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Sokha Stays Quiet on Deal Struck to End Political Impasse


Cambodia's Prime Minister Hun Sen, right, walks with opposition Cambodia Rescue Party Deputy President Kem Sokha, left, during a break at National Assembly in Phnom Penh, Cambodia, Wednesday, Dec. 7, 2016. Cambodia's newly pardoned Kem Sokha has returned to parliament with a claim that he and Prime Minister Hun Sen have agreed to help reconcile their contending parties for the sake of benefiting the country. (AP Photo/Heng Sinith)

Sokha had been convicted of failing to appear in court to answer questions in a separate case, but was issued a royal pardon last week in a surprise intervention from Prime Minister Hun Sen.

Kem Sokha, the deputy president of the Cambodia National Rescue Party, declined to answer reporters questions last week about whether a deal had been struck with the ruling Cambodian People’s Party that paved the way for him to be pardoned.

Sokha had been convicted of failing to appear in court to answer questions in a separate case, but was issued a royal pardon last week in a surprise intervention from Prime Minister Hun Sen.

After a visit to Prey Sar prison in Phnom Penh in Thursday, Sokha chose not to address speculation that he made concessions to Hun Sen in exchange for the pardon, saying only that “the [political] environment is good”.

Ou Chanrith, a CNRP lawmaker who also visited the prison, repeated claims that no conditions had been placed on Sokha’s freedom. “We want to do whatever we can to maintain political stability. There was no conditions on talks aimed at releasing party members,” he said.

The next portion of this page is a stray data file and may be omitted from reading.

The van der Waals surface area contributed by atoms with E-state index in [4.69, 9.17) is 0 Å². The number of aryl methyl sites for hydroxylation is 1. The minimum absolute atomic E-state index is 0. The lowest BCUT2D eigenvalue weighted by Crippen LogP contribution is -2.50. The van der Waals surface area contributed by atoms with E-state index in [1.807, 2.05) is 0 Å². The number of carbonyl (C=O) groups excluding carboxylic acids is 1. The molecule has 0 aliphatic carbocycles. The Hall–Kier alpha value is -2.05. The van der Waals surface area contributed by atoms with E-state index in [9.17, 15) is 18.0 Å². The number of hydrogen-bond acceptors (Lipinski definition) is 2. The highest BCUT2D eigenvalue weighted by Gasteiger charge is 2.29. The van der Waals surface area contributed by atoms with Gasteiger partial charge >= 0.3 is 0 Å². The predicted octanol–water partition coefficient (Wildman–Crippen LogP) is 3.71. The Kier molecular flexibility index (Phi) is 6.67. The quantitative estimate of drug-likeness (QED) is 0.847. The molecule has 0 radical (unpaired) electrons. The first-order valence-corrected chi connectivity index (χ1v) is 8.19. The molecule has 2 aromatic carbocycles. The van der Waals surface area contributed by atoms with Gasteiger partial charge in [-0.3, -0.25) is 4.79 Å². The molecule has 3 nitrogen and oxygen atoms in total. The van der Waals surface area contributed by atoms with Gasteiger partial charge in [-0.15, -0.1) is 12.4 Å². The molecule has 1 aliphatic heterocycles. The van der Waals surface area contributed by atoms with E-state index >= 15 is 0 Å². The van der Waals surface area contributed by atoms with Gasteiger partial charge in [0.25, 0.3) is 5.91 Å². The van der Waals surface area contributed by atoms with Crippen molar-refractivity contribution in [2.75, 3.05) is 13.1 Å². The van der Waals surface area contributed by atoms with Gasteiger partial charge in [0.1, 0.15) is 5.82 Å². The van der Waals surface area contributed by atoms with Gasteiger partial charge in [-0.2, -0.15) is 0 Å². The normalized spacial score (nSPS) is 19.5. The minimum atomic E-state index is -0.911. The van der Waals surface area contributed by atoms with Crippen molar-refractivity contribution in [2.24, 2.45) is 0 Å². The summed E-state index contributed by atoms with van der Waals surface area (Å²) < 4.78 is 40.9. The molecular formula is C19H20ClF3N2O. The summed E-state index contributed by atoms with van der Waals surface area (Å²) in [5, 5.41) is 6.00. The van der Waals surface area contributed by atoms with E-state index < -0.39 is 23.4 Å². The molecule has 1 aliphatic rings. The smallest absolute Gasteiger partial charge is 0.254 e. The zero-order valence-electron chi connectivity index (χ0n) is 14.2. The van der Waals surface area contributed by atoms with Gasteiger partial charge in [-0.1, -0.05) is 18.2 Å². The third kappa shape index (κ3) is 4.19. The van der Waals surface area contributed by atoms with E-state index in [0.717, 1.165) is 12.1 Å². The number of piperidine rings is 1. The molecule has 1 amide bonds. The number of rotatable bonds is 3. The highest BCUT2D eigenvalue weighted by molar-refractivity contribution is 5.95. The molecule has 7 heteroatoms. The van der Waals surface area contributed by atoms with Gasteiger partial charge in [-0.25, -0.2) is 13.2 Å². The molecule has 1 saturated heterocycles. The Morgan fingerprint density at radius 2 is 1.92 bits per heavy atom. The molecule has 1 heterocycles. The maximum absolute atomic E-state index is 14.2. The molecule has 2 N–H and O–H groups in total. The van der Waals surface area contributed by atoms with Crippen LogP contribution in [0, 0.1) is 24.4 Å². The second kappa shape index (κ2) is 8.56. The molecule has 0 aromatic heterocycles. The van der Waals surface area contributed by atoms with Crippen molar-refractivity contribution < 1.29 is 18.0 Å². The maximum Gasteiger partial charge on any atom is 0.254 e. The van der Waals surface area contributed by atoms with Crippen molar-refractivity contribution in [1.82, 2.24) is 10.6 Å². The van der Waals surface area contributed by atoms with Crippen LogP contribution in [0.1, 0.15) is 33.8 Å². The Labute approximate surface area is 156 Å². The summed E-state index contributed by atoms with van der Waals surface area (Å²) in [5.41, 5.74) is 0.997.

He added that the party would continue to work towards securing the release of opposition members and activists detained in recent months.

The assumption that some concessions were made to secure Sokha’s release is not without precedent. In 2014, a violent opposition demonstration in the wake of the disputed 2013 election led to the jailing of several opposition members and lawmakers.

Later that year, a deal was struck for their release, which included electoral reforms and paved the way for greater opposition participation in the democratic process, including the appointment of Sokha as vice president of the National Assembly.

Ou Virak, head of the Future Forum think tank, said it was unlikely that there were no conditions involved in the recent agreement to resume relations between the parties.

Lao Mong Hay, a political analyst and former advisor to Sokha, said it was also likely that pressure from the European Union and other foreign powers had prompted the decision to normalize relations with the opposition.

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